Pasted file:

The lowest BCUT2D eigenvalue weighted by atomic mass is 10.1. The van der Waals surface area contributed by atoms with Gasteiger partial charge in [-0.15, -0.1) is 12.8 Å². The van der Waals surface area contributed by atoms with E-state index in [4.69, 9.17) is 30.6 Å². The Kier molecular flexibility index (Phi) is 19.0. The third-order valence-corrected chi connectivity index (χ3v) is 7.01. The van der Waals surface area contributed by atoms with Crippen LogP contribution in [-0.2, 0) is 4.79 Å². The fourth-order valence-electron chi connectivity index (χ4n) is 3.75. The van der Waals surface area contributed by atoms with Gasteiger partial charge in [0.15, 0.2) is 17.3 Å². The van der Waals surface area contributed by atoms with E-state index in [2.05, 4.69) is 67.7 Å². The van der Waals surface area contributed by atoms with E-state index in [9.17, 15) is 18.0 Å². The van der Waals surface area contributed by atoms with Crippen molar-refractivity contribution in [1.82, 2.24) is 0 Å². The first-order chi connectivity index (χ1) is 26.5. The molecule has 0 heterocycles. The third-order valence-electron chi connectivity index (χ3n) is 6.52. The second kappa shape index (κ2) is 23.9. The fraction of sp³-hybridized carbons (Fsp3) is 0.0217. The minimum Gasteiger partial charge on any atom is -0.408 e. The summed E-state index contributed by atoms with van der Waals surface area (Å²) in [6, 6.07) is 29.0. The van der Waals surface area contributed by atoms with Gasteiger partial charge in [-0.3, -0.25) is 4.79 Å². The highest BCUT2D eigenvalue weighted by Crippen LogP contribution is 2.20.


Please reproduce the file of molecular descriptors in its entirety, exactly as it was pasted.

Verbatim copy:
The lowest BCUT2D eigenvalue weighted by atomic mass is 10.1. The van der Waals surface area contributed by atoms with Gasteiger partial charge in [-0.15, -0.1) is 12.8 Å². The van der Waals surface area contributed by atoms with E-state index in [4.69, 9.17) is 30.6 Å². The Kier molecular flexibility index (Phi) is 19.0. The third-order valence-corrected chi connectivity index (χ3v) is 7.01. The van der Waals surface area contributed by atoms with Crippen LogP contribution in [-0.2, 0) is 4.79 Å². The fourth-order valence-electron chi connectivity index (χ4n) is 3.75. The van der Waals surface area contributed by atoms with Gasteiger partial charge in [0.15, 0.2) is 17.3 Å². The van der Waals surface area contributed by atoms with E-state index in [2.05, 4.69) is 67.7 Å². The van der Waals surface area contributed by atoms with E-state index in [9.17, 15) is 18.0 Å². The van der Waals surface area contributed by atoms with Crippen molar-refractivity contribution in [1.82, 2.24) is 0 Å². The first-order chi connectivity index (χ1) is 26.5. The molecule has 0 heterocycles. The third-order valence-electron chi connectivity index (χ3n) is 6.52. The second kappa shape index (κ2) is 23.9. The fraction of sp³-hybridized carbons (Fsp3) is 0.0217. The minimum Gasteiger partial charge on any atom is -0.408 e. The summed E-state index contributed by atoms with van der Waals surface area (Å²) in [6, 6.07) is 29.0. The van der Waals surface area contributed by atoms with Gasteiger partial charge in [-0.3, -0.25) is 4.79 Å². The highest BCUT2D eigenvalue weighted by Crippen LogP contribution is 2.20.